Speech and language therapist Frances Inglis enthuses about the interactive whiteboards. There are 27 here, compared with three in the old school (one of which did not work). "With smart boards you can be so visual," she says. "The children respond well to pictures and photographs and written texts when they aren't on a piece of paper. Written text can be intimidating for them, because they are used to seeing a lot of words they don't understand. They are more motivated by the smart board."
Links are also being established with the local community. Senior pupils from Linlithgow Academy work in Donaldson's classrooms on Monday afternoons and the school's eco project is linking in with primaries in Linlithgow.
The longer journey to work for staff who live in Edinburgh has led to a few losses, though. Six members of staff decided not to make the move. Mrs MacNeill had feared there would be more. But it is a good sign, she believes, that no one has decided to leave subsequently. "That shows this is something people are happy to make that longer journey for," she says.
The pupils' views about their new surroundings are mixed. Some are delighted with the new school and the facilities. Louise, 15, comes from Newcastle and lives at the school during the week. She loves the library, the swimming pool, the pool tables ... The list is endless. When asked if she misses the old school, she doesn't bother to sign but folds her arms, shakes her head and lets out an emphatic "No".
The boys are less convinced. They left behind a full-size football pitch and are unimpressed with the smaller replacement.
Martyn, 17, describes himself as having grown up at the school. He says: "I like the new building but the old building was bigger and had more green areas to run round in."
Others are taking time to adjust. Andrew, 18, who travels to the school everyday from Fife, thinks it has been worth the expense but admits that he misses the Playfair. "I started when I was very, very wee - about 3 - so of course I miss it. I'd like to go and have another look before it changes into houses."
Younger children, however, appear to be sold on the new building and at break-time they make a bee-line for the colourful, new primary play equipment.
For Neil Donald, head of care, there is no contest. Now all his boarders have their own rooms with en-suite facilities, where only two did previously, and they have access to a kitchen and living area.
They eat meals in small groups in the residence instead of in the main hall, which he found "mildly institutional". And there is a "genuine sense of privacy", he says.
Staff would try their best to protect children's privacy in the past. They would back into residents' rooms, fumble around for the light switch and flick the lights on and off to draw attention to their presence - but it was all a bit of a charade, admits Mr Donald. Now every room has a bell, which produces a sound but also causes a light to flash inside. "The child has more control," he concludes.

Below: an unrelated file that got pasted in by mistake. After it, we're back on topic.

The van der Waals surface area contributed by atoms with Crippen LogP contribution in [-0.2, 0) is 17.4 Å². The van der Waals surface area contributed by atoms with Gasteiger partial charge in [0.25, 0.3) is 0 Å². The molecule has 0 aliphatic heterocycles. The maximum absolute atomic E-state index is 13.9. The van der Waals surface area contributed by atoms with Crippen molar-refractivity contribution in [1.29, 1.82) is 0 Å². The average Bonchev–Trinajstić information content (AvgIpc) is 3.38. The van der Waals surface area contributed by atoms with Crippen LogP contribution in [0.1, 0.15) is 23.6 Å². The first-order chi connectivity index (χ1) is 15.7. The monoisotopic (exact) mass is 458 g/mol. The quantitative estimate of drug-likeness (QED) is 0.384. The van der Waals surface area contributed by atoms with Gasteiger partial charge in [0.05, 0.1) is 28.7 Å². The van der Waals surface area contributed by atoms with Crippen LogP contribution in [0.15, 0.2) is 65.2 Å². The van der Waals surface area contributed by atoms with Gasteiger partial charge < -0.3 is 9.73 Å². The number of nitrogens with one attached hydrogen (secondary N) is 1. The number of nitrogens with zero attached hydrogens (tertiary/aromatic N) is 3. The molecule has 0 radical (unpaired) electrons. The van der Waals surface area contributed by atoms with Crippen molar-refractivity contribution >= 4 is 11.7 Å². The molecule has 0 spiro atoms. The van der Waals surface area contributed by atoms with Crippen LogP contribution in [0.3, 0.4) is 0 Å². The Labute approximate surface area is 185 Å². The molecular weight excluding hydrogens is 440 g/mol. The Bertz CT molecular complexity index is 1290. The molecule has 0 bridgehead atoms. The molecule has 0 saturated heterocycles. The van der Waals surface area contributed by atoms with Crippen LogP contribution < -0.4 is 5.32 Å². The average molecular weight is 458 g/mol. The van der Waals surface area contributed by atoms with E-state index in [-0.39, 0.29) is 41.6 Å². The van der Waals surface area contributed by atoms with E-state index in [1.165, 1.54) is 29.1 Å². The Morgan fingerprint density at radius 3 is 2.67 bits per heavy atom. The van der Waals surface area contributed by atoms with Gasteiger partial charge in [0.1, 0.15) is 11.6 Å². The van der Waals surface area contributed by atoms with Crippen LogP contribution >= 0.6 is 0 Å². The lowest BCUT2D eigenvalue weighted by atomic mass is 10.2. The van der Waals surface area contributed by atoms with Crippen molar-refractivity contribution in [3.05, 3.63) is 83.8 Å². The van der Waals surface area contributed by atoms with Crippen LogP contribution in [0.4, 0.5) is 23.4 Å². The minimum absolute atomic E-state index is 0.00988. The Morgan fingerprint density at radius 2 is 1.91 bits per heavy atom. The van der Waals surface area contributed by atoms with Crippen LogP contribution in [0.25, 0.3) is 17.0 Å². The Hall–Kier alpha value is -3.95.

He also believes that, while the building is less grand, it is also less intimidating and more "child-friendly".
At the moment, however, there are just 14 students making use of the 24-bedroom residents' block. Similarly, the school has a roll of 69 pupils but room for 120.
Mrs MacNeill would like to see numbers "increase significantly". Local authorities must start treating the school as the first, not the last choice, she says. Too often parents find out about it by default.
"Local authorities should not be frightened to use us. We are a grant-aided school and a national facility they should be proud of."
Frequently children end up at Donaldson's when they are in their teens, having had poor experiences of education, she says. "If local authorities invest in the early years, we can give children the confidence and linguistic skills which will give them a better chance of coping in the mainstream. Instead, a lot of children come here later on in their educational career and sometimes it is difficult to unpick what's gone on in the past."
The school can also help "socialise" deaf and language-impaired children, says Dr John Schneider, the school's educational psychologist. "A common criticism is that there is not enough opportunity for deaf children to meet with their peer group - they can't just pick up the phone. We offer a social opportunity in the residence here."
Inclusion should not just be about inclusion in the "hearing world", argues Mrs MacNeill, but also in the "deaf world".
Every Monday morning at Donaldson's, staff bear witness to a "wonderful" sight, says Mr Donald: children returning to the school after a weekend "with no one to speak to". "Before the taxis have had the chance to stop, they start signing to each other one-handed through the open windows."
Shared placement, when children spend time in a mainstream school and Donaldson's, is, Mrs MacNeill concludes, a "fabulous model".
The best of both worlds, some might argue.